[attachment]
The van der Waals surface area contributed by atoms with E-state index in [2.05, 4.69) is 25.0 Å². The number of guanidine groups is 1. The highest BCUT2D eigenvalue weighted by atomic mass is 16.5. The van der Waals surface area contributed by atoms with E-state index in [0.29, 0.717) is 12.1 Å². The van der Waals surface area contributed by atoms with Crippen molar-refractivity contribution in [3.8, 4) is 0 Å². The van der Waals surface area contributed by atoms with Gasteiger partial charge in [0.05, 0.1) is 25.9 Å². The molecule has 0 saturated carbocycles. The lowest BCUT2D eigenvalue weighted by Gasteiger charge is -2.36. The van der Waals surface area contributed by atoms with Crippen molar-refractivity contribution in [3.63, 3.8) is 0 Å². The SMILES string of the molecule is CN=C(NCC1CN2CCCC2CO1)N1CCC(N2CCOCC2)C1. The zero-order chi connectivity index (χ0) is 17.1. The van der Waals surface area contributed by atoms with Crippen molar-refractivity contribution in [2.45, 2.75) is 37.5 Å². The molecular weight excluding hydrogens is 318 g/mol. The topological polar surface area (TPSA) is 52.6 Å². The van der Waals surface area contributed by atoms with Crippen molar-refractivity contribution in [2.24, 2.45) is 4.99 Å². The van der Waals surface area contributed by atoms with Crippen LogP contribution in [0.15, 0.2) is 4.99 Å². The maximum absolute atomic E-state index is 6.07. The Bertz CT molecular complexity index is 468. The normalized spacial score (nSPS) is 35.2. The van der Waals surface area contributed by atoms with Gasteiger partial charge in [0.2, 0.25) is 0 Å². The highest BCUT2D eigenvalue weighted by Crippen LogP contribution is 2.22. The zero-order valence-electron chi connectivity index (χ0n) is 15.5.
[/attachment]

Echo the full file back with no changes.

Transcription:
The van der Waals surface area contributed by atoms with E-state index in [2.05, 4.69) is 25.0 Å². The number of guanidine groups is 1. The highest BCUT2D eigenvalue weighted by atomic mass is 16.5. The van der Waals surface area contributed by atoms with E-state index in [0.29, 0.717) is 12.1 Å². The van der Waals surface area contributed by atoms with Crippen molar-refractivity contribution in [3.8, 4) is 0 Å². The van der Waals surface area contributed by atoms with Gasteiger partial charge in [0.05, 0.1) is 25.9 Å². The molecule has 0 saturated carbocycles. The lowest BCUT2D eigenvalue weighted by Gasteiger charge is -2.36. The van der Waals surface area contributed by atoms with Crippen molar-refractivity contribution in [3.63, 3.8) is 0 Å². The SMILES string of the molecule is CN=C(NCC1CN2CCCC2CO1)N1CCC(N2CCOCC2)C1. The zero-order chi connectivity index (χ0) is 17.1. The van der Waals surface area contributed by atoms with Crippen molar-refractivity contribution in [2.45, 2.75) is 37.5 Å². The molecular weight excluding hydrogens is 318 g/mol. The topological polar surface area (TPSA) is 52.6 Å². The van der Waals surface area contributed by atoms with Crippen molar-refractivity contribution in [2.24, 2.45) is 4.99 Å². The van der Waals surface area contributed by atoms with Crippen LogP contribution in [0.15, 0.2) is 4.99 Å². The maximum absolute atomic E-state index is 6.07. The Bertz CT molecular complexity index is 468. The normalized spacial score (nSPS) is 35.2. The van der Waals surface area contributed by atoms with Gasteiger partial charge in [0.2, 0.25) is 0 Å². The highest BCUT2D eigenvalue weighted by Crippen LogP contribution is 2.22. The zero-order valence-electron chi connectivity index (χ0n) is 15.5.